Two Cass academics debate whether new legislation should even up the boardroom battle of the sexes.
The European Union is considering imposing quotas for women in the boardroom. Only 13.7% of directors of large companies within the EU are women; the figure falls to 3.2% for company presidents and chairwomen. Public consultation ended on 28 May 2012 and the European Commission will decide later this year on any action to be taken. But are quotas a step too far?
Dr Louise Ashley, Cass Visiting Fellow
The number of women on FTSE 100 boards is growing but the pace of change remains slow. Some business leaders and academics suggest that this is because women don't want to make it to the top or that men don't want them there. Both answers may hint at the truth, but neither explains what's taking so long. An alternative explanation is that the wish, often expressed by business leaders, to see more women at the top is real. However, they are less committed to making the quite dramatic changes to their organisations' structures and cultures that are needed to make this a reality.
To date, the main motivation for change has been the business case. This suggests that companies are missing out on talent by not retaining and promoting women, or that more women at the top would enable organisations to respond more effectively to customers and perhaps even encourage more ethical corporate behaviour. Yet whilst the business case is widely cited, the question remains - if the commercial benefits of boardroom diversity are so compelling, why has the problem not already been solved?
One answer is that significant change to organisational practices usually requires a sense of urgency - even, perhaps, a visible crisis. The evidence to date suggests that a voluntary agenda based mainly on commercial drivers has not been sufficient to bring this about.
Quotas, therefore, might be the most effective and efficient means of increasing the scale and speed of change. This strategy will not be welcomed by everybody, including the very women who may become directors as a result. However, the dominance of men at the top of our commercial organisations remains "situation normal". A mandated target might make the opposite true so that in future male-dominated boards will look decidedly odd.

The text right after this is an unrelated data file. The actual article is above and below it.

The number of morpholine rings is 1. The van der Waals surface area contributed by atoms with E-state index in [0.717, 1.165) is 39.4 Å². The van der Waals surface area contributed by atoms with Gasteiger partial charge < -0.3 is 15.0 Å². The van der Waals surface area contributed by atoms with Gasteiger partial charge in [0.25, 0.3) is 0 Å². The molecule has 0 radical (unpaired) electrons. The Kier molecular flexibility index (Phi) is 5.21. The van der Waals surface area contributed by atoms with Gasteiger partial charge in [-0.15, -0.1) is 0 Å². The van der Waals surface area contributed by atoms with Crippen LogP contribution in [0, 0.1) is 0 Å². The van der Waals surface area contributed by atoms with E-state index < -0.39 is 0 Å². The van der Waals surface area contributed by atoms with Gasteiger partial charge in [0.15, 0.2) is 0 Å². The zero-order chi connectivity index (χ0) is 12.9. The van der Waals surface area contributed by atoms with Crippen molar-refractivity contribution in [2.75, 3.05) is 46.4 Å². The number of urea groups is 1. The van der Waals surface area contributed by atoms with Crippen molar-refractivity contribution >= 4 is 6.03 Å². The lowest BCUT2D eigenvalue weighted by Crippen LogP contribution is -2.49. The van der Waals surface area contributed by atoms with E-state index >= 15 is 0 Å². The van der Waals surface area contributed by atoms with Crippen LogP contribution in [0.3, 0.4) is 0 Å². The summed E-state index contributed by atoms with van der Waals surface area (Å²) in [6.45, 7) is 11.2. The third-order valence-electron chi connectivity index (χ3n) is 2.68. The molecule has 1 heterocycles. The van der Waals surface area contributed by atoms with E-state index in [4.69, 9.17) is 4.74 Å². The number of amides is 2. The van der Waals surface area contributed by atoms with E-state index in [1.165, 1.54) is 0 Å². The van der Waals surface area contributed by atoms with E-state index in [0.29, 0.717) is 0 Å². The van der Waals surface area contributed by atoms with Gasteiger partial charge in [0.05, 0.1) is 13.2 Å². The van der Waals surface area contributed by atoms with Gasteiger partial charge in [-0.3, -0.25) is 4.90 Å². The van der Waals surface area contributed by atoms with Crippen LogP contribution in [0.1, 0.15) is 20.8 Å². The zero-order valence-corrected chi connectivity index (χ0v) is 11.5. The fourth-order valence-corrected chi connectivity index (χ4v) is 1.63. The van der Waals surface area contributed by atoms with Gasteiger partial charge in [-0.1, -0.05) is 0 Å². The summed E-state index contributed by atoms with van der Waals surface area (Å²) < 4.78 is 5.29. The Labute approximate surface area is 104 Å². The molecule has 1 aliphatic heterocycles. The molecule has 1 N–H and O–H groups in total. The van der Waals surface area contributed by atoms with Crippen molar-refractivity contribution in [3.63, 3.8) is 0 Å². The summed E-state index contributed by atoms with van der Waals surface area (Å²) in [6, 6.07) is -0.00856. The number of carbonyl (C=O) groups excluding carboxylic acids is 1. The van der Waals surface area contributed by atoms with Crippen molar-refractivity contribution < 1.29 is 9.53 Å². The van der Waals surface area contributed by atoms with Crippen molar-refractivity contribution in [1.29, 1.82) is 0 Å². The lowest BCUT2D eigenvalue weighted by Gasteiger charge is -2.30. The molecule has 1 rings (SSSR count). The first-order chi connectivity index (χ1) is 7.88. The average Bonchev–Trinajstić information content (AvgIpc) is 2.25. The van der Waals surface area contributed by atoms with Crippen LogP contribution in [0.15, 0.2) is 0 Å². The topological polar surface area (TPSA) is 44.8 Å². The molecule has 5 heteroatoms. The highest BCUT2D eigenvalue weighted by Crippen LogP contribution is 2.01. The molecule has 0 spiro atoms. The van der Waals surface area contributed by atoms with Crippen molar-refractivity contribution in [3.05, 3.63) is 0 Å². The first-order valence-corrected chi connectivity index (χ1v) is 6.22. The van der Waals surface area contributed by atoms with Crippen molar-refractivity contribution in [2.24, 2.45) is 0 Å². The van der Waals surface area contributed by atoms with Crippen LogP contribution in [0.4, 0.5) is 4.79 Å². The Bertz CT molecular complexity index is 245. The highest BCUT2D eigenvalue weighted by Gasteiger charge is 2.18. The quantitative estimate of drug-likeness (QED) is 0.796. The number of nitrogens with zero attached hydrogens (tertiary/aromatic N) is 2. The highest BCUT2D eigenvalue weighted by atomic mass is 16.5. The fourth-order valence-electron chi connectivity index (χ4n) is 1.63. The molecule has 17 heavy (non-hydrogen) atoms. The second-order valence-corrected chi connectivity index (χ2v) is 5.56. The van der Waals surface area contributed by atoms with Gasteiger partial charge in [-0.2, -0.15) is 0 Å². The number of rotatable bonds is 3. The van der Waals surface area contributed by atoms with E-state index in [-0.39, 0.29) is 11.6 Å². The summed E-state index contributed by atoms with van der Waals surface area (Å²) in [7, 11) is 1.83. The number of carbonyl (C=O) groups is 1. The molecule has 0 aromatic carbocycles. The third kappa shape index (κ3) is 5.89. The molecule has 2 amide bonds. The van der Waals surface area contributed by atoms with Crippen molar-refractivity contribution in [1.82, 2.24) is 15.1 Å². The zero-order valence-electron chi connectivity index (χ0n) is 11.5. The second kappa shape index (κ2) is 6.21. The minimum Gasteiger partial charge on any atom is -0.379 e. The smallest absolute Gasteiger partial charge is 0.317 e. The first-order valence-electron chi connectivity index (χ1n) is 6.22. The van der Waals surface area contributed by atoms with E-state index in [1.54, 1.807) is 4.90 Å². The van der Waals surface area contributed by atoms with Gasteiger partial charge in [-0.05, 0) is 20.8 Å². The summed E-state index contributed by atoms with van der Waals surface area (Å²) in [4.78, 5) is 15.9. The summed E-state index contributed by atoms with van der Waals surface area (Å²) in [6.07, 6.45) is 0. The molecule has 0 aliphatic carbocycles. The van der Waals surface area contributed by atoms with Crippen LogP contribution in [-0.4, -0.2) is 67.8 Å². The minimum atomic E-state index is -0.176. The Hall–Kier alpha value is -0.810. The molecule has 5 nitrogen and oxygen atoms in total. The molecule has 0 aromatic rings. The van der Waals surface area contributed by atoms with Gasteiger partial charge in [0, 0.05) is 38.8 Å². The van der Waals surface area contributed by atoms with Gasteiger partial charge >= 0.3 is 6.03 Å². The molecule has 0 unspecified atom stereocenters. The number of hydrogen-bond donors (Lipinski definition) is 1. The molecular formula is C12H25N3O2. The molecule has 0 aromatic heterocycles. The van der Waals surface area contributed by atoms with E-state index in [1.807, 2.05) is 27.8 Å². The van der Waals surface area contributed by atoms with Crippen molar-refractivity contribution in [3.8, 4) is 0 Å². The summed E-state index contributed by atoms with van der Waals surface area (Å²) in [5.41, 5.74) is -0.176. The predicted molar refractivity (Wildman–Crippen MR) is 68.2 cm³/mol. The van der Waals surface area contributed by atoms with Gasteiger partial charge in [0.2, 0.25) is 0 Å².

Bob Garratt, Cass Visiting ProfessorThe debate on board diversity is skewed too much towards women and not enough towards experience and thinking styles. Two examples illustrate what happens when a mandated percentage of any type of director is forced on a board.
Norway imposed a 40% quota of women. The pool from which they were chosen was small but the demand was large, so many accepted too many directorial posts with the inevitable result that they were stretched too thinly to fulfil their role - and their fees rose noticeably. So the "golden skirts" came into being.
Demand for women directors continued to grow and, as the quota was backed by the legal threat of closing down companies that failed to obey the 40% rule, women directors were imported from other Nordic countries, with the knock-on effect of creating a shortage of competent women directors in those countries.
In South Africa the Black Economic Empowerment scheme produced a similar effect, giving rise to the "black diamonds", particularly in state-owned enterprises and listed companies.
From the legislators' viewpoint, imposing a mandatory percentage of a particular type of director is an easy win. They can tick the box and move on, claiming a success. But the consequences do not take into account diversity of experience and thinking styles to match the maturity and environment of a specific company.
In the UK, the 2006 Companies Act codified for the first time the seven specific duties of a director. While some are obvious, such as maintaining the law, not being corrupt and ensuring the success of the business, two are more difficult to deliver: ensuring the independence of thought of each director, and having the care, skills and diligence to fulfil a directorial role. These demand diversity in the boardroom and are beyond the capacity of any legislator to deliver. Yet they are more important in ensuring the success of a company than either sex or colour.